If a field is abandoned it is soon colonised by brambles, blackthorn, gorse or shrubby plants. Little trees grow up through this protective layer, and if they are left long enough they grow into the tall canopy of a new woodland. It takes a constant input of energy from human or from our grazing animals to stop this natural process of succession from happening. By planting a forest garden we are working with the natural inclination of the land rather than struggling against it.
The increase of carbon dioxide in the atmosphere is the biggest single cause of the greenhouse effect, and much of the carbon dioxide comes from the destruction and burning of forests around the world, including tropical rain forests. Growing new trees is one way to take carbon dioxide out of the atmosphere, by turning it back into living wood… No reason why desperately needed new trees should not be fruit trees planted by the owners of town and suburban gardens, who would gain the bonus of growing nourishing fruit.
“A forest garden works the same way as a natural woodland does… These woods usually have a structure consisting of three layers: the canopy of tall trees, a lower layer of shrubs and coppiced tees, and a layer of mainly herbaceous plants at ground level.” Forest gardens try to imitate this three-layer structure, with a tree layer, a shrub layer, and a vegetable layer (consisting of perennial vegetables such as asparagus, artichoke, and rhubarb. The individual layers may produce less than each would have when grown on it own, but the total yield from all three layers should be greater than any would have produced individually. This is to exploit the principle of companion planting, as occurs in a natural forest.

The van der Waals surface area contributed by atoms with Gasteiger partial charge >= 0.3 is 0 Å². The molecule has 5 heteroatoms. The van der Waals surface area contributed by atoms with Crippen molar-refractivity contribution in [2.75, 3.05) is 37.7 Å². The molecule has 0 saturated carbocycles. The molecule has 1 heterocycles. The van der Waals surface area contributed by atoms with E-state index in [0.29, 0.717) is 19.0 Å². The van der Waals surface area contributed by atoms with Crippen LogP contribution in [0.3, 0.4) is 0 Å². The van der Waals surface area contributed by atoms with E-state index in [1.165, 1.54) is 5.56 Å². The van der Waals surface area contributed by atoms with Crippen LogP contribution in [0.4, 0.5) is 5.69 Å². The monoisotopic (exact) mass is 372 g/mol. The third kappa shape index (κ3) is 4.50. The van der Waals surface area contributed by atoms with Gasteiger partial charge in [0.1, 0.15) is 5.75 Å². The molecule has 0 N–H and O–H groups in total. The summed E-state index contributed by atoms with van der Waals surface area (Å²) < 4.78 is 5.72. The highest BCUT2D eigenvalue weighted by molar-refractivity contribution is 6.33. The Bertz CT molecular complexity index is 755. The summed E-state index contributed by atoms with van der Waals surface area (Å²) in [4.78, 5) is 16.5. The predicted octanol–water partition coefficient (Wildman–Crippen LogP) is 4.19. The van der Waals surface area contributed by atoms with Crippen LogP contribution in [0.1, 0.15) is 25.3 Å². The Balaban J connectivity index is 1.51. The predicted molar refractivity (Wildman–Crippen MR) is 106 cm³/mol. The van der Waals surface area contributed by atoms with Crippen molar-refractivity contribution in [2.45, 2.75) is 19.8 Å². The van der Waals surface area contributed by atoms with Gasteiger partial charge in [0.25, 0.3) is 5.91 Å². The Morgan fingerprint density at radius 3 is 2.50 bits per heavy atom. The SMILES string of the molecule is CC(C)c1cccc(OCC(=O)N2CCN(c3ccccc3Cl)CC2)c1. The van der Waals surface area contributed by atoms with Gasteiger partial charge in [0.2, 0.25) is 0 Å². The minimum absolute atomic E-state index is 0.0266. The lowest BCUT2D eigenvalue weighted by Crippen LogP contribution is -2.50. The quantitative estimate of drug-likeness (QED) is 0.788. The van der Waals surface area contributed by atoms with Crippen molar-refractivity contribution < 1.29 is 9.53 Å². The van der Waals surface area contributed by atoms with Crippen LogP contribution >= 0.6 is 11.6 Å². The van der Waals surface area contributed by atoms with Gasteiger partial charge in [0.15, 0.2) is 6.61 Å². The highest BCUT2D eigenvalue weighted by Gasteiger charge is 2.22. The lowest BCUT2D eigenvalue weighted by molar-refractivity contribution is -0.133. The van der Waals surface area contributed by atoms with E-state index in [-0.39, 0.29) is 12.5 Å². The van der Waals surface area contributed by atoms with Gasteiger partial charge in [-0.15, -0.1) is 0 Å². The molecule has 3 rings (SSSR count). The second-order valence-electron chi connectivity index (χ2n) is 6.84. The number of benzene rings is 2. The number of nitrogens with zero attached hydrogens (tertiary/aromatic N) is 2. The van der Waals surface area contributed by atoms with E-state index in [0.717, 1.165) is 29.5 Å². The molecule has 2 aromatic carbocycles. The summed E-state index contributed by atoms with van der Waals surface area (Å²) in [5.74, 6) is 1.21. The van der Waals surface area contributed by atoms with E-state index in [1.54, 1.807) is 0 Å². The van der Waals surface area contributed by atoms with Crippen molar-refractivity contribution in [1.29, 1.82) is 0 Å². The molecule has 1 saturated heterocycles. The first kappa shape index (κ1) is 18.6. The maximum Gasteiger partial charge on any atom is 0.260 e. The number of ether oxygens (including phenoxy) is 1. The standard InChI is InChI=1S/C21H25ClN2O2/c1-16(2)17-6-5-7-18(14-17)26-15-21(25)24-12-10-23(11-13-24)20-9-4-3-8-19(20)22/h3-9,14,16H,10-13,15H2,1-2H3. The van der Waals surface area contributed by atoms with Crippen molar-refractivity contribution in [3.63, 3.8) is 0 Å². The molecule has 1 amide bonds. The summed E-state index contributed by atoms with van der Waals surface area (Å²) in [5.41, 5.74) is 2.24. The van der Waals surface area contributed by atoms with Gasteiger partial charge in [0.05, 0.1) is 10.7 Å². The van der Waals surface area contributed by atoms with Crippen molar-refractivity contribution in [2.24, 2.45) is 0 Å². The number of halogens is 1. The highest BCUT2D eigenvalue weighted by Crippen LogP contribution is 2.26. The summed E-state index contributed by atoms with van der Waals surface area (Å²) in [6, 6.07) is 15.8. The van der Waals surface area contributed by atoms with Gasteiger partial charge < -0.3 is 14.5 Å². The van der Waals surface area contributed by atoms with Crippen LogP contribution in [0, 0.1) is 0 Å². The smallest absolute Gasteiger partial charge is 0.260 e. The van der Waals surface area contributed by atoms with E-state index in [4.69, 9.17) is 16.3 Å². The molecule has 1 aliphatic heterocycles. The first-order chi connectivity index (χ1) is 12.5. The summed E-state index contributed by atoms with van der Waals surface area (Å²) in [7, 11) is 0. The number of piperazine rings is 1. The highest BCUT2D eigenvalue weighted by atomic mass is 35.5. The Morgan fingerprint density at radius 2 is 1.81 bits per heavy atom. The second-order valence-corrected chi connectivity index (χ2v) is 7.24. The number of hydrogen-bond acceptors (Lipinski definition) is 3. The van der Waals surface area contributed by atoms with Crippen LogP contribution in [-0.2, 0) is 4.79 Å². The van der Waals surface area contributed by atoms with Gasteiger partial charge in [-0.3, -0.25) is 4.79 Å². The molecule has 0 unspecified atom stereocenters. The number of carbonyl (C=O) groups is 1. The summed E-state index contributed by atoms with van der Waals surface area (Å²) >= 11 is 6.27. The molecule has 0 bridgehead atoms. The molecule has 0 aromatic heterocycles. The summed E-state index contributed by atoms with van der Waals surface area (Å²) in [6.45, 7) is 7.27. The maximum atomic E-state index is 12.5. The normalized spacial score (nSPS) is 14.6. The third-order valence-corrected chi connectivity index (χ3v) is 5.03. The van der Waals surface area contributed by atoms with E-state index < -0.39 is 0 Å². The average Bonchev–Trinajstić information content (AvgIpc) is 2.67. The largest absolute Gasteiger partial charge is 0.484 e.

For further reading, see “How to Make a Forest Garden” by Patrick Whitefield.